However, if the case is complicated, you may be asked to stay longer, especially considering how long trials last if they’re complicated and/or high profile. You are also not allowed to leave the courtroom until a judge or an officer of the court says so, even if you’re excused from an impanelment (you’re supposed to return to the jury pool room if you’re not given the go-signal to go home).

Should you happen to leave without, well, leave from the court, there’s a big chance that you’ll receive a Delinquency Notice or a Failure to Appear Notice. Receiving either of those two means that you won’t receive any credit for the duration of your stay, and there’s a big chance that they’ll schedule you to serve again within the next few days or weeks.

(A caveat, though: courts aren’t heartless, they will let you leave in case of an immediate emergency, so long as you provide them with enough evidence).

But if you’ve been a good citizen and see your jury duty all throughout? Then you get credit for serving, and you won’t be called to jury duty again for at least 3 years.

What Happens During Jury Duty?

When you arrive at the courthouse on the day of your duty, you’ll be ushered in to the jury assembly area. Here, you’ll be made to fill out a few forms for documentation, and to determine your eligibility to serve. In some cases, a judge will join you in the assembly area and ask the questions personally. Most of these questions are more about whether or not you meet residency requirements, prior jury duty service, and whether or not you’ve been convicted of a felony.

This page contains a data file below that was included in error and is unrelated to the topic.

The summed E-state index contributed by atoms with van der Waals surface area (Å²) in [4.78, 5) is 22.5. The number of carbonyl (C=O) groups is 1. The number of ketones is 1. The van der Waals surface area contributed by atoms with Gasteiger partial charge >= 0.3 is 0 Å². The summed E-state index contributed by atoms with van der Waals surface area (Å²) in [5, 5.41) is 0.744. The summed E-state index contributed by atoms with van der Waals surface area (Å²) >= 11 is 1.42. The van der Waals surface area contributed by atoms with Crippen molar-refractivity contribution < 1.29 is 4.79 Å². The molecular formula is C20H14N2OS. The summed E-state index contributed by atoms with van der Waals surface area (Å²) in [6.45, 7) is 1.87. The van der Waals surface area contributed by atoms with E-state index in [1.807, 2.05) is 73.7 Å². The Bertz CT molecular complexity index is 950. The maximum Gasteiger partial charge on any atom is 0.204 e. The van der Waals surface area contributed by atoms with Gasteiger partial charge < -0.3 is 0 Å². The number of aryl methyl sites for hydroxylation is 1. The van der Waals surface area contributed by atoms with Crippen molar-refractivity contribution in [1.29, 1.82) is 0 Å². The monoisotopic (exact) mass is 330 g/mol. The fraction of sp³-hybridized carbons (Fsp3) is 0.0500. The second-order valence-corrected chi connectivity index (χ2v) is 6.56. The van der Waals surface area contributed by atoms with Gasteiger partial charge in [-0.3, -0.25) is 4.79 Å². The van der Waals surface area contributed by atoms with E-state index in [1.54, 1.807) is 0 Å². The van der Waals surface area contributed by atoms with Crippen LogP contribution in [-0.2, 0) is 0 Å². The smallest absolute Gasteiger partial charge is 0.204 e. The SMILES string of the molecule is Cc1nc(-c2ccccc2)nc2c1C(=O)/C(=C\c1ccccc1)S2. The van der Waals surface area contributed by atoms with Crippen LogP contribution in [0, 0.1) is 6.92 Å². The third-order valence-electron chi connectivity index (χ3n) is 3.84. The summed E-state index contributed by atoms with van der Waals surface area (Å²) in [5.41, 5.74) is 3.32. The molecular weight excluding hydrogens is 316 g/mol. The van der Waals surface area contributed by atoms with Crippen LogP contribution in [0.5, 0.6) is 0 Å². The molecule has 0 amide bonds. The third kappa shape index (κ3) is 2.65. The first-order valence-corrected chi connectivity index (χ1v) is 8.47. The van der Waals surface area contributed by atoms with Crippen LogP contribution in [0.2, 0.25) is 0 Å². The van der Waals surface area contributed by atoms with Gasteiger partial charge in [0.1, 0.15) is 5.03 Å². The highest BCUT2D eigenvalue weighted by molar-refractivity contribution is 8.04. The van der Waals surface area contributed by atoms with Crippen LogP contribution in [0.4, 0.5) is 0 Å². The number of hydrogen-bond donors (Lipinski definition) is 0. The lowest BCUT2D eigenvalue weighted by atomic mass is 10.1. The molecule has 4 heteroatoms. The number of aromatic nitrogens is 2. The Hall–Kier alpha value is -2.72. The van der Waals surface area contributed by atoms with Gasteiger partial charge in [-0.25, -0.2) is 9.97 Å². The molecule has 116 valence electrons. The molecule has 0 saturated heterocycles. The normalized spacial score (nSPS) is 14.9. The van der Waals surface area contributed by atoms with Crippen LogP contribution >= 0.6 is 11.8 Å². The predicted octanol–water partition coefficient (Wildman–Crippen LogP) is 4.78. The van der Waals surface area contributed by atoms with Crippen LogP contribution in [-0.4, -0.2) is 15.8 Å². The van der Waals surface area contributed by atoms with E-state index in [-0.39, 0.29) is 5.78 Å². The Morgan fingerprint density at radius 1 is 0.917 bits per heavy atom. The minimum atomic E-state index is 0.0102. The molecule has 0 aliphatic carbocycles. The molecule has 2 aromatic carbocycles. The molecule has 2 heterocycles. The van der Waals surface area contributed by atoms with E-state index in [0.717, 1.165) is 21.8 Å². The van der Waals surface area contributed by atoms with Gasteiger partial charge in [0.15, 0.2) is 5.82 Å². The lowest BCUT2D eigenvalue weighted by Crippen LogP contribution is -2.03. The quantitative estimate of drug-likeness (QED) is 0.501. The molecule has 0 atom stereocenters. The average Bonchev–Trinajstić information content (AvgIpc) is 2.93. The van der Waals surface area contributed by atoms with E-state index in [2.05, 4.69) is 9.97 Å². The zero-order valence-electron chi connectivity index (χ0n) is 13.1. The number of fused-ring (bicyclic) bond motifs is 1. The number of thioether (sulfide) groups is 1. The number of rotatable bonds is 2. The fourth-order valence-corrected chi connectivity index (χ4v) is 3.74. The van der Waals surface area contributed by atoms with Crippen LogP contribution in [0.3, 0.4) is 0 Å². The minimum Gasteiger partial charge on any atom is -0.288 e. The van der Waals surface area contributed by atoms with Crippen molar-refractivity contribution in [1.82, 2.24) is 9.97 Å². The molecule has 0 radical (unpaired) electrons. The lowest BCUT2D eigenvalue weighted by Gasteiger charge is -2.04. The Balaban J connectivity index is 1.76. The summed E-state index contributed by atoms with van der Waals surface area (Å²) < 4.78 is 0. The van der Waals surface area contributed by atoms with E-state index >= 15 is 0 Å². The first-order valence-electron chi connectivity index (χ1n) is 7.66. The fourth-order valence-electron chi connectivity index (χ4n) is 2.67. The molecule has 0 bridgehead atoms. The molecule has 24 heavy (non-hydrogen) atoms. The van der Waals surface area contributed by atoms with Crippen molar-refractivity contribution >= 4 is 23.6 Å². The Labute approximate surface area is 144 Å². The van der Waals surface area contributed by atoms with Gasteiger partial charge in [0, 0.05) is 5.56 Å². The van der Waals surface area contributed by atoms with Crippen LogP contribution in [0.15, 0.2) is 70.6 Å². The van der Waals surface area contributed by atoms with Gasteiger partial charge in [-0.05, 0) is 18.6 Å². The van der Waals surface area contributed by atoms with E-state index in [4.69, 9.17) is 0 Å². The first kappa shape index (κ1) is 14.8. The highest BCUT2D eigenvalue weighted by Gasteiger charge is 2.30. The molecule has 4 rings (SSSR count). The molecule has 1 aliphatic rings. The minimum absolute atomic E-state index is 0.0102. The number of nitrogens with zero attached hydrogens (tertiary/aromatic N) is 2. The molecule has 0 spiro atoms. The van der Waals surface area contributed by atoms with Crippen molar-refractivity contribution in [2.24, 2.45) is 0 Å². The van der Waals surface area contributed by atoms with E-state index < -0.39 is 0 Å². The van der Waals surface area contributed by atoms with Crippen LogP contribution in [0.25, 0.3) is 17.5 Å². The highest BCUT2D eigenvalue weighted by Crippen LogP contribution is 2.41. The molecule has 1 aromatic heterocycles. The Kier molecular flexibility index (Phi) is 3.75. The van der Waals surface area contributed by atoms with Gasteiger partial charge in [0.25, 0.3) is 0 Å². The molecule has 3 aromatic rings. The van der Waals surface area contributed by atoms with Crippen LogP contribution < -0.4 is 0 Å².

Once you pass this, you’ll be given a juror number for easier identification and separated into groups. Each group will then be called into the courtroom for the voir dire. The Voir Dire, which is French for ‘speak the truth’, is a legal proceeding wherein the lawyers of both plaintiff and defendant ask the jury questions in order to determine each jurors bias, i.e. life experiences that may lead a juror to vote one way or another, and so on and so forth.

During the Voir Dire, lawyers are not supposed to discuss aspects of the case; rather, they’re there to determine whether a juror’s character and morality are fit for the trial. Lawyers can ask a judge to strike a juror out of the panel if they feel that the jurors bias is too one-sided for them to make an objective decision. Once this is complete, a final panel of 6, sometimes 12, jurors will then be selected to proceed into the trial itself.

Aside from military service, jury duty is one of the highest and most important civic responsibility that an American can take part of. Our system of a trial by jury ensures that a person’s judgment, whether criminal or civil, is determined by his or her peers, which ensures that the fairest form of justice is served.

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The information provided on this website is intended for general informational purposes only. It should not be construed as legal advice or legal opinion on any specific matter. The content on this blog is based on the knowledge and experience of the authors up to the date of publication, and it may not reflect the most current legal standards, regulations, or interpretations.